Tinkerbells and Reverse Tinkerbells are everywhere, once you start looking for them. Here’s one that’s been on my mind recently. Anyone who spends 15 minutes or more thinking seriously about how to market a book in this country to a wide audience (as I have been doing of late) realizes that the proposition “Book X is a New York Times Bestseller” is a classic Tinkerbell — the more people believe the proposition, the more likely it is to become true. That is, of course, why publishers will splash the fact (if it’s true) all over their advertisements, and all over the covers of their books (when the new editions come out), and all over their marketing material, etc. [The actual links connecting the belief in the proposition and the outcome are quite interesting and could use some careful study, I think -- once a book is a NY Times Bestseller, many things happen: NPR is more likely to carry a story about it; Terri Gross is more likely to interview the author; bookstores all over the country are more likely to feature it on their display shelves; ordinary consumers are more likely to shell out their hard-earned money (hey - it's a NY Times Bestseller, how bad can it be?...)]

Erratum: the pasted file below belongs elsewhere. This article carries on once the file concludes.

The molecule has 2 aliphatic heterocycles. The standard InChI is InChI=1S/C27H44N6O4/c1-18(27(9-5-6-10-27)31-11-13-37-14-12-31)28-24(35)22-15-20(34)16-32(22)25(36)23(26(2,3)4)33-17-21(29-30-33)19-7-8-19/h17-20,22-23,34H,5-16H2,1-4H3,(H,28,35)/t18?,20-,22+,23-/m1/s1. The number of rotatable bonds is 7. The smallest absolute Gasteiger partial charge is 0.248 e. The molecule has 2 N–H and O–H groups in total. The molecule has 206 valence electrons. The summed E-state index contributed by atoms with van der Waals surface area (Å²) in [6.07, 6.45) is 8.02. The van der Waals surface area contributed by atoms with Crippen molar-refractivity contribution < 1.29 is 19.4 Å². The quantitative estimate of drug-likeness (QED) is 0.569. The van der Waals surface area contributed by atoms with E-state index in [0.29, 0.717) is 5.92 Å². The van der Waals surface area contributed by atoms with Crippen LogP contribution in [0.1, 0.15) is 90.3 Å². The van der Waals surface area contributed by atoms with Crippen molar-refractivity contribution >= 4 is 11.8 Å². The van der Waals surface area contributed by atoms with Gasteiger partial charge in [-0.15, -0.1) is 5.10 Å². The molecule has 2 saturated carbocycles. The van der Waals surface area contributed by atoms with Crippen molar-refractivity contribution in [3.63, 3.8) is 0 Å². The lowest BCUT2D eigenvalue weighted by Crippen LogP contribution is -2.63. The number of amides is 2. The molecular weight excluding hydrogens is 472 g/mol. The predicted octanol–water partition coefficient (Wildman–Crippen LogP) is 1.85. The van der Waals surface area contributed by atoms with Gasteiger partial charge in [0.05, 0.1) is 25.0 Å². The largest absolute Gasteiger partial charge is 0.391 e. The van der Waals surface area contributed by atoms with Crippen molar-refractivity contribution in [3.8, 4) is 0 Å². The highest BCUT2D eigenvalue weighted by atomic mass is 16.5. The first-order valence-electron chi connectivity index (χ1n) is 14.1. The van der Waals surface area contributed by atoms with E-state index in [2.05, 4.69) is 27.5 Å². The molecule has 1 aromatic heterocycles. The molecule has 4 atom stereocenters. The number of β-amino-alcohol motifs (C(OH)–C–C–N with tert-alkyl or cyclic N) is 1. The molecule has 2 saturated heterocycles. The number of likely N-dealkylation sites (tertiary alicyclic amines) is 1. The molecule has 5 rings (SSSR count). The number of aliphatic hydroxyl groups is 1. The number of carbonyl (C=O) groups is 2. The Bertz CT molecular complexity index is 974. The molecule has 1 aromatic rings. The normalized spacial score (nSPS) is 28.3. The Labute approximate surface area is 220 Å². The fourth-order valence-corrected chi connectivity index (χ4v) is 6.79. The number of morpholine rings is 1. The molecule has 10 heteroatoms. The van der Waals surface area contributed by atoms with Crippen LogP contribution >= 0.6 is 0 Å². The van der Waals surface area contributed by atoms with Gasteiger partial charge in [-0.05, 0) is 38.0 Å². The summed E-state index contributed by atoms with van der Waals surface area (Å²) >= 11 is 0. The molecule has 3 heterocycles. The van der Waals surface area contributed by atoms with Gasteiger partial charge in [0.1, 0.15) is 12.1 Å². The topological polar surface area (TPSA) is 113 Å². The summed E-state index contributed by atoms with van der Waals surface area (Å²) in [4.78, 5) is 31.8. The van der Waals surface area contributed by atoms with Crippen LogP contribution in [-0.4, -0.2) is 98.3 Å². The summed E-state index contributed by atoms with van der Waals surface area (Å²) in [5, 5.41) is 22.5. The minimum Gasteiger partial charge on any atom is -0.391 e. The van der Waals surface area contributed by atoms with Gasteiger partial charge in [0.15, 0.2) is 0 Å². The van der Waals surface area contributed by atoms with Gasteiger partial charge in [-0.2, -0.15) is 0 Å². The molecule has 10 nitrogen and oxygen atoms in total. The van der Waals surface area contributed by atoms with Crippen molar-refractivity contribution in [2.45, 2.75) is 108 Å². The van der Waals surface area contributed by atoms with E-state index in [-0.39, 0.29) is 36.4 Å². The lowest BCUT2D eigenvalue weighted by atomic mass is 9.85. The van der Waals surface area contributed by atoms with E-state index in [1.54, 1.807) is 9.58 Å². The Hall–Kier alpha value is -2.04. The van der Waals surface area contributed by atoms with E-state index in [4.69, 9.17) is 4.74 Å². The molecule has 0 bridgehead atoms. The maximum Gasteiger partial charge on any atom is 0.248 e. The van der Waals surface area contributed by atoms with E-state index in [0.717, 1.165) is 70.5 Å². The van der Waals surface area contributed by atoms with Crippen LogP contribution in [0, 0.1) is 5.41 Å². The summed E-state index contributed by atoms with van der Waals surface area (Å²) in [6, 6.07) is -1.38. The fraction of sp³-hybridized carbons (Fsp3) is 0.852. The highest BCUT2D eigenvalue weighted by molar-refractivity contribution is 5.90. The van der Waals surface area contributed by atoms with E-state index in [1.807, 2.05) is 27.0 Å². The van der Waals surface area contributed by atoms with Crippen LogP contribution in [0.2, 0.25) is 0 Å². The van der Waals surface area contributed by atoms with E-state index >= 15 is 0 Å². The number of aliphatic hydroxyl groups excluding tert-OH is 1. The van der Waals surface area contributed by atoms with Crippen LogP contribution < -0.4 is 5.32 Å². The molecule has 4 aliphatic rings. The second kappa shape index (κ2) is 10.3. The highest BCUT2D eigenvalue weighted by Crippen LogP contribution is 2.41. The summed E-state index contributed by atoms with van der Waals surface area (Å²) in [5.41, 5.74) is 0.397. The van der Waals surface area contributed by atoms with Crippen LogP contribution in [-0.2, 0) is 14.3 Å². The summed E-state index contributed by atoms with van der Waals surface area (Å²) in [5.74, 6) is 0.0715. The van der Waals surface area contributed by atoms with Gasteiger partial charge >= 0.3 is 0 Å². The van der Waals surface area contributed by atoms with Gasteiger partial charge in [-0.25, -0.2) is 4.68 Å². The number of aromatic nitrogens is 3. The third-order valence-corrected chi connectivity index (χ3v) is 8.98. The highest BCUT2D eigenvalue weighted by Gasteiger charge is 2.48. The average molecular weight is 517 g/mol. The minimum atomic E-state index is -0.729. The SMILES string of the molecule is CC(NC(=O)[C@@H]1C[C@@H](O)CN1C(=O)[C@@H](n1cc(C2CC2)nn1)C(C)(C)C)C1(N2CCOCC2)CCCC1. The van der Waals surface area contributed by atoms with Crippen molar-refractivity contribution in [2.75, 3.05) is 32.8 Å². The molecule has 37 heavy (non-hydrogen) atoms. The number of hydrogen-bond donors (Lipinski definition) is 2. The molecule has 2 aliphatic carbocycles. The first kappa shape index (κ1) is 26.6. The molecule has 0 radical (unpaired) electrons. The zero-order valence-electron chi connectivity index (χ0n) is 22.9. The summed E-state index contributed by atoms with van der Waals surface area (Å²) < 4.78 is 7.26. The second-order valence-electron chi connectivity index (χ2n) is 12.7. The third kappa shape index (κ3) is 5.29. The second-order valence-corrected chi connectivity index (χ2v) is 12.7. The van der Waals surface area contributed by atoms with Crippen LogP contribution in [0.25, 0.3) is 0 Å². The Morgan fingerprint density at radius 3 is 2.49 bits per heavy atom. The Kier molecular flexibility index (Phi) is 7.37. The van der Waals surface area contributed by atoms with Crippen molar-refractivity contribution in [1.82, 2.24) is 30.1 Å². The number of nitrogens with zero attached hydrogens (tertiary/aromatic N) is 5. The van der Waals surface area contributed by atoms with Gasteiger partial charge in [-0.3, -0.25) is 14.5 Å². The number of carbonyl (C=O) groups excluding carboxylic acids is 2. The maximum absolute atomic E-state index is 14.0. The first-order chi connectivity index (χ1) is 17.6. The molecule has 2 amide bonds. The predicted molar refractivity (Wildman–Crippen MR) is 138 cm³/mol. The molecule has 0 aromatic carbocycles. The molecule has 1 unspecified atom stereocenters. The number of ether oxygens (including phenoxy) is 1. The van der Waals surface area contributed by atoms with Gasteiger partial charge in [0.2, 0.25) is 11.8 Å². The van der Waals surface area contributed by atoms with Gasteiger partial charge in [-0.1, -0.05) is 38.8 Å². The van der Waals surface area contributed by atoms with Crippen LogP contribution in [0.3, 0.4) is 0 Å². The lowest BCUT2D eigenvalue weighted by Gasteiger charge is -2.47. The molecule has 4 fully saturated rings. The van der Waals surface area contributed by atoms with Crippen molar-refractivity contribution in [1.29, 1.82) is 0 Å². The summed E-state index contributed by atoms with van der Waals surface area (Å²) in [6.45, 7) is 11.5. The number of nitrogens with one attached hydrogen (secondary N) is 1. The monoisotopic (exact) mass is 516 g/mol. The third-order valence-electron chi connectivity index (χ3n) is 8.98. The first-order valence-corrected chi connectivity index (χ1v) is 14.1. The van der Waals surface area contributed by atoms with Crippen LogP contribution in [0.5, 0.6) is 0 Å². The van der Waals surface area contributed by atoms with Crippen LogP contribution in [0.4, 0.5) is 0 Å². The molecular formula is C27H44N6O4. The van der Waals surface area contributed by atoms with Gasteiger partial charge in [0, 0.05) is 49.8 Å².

That’s all pretty commonplace – like I said, everyone who thinks about selling books understands this. Like every other author out there, I’d love to figure out a way to ride this Tinkerbell to greater and greater heights, to get those positive feedback belief loops humming. How to do that? Well, I could just put “In Search of Jefferson’s Moose: a New York Times Bestseller!!” all over the webpage for my book, the Amazon page for my book, the Google AdWords campaign for my book, etc. and watch my sales go up.
Unfortunately, there’s a name for that: “fraud.”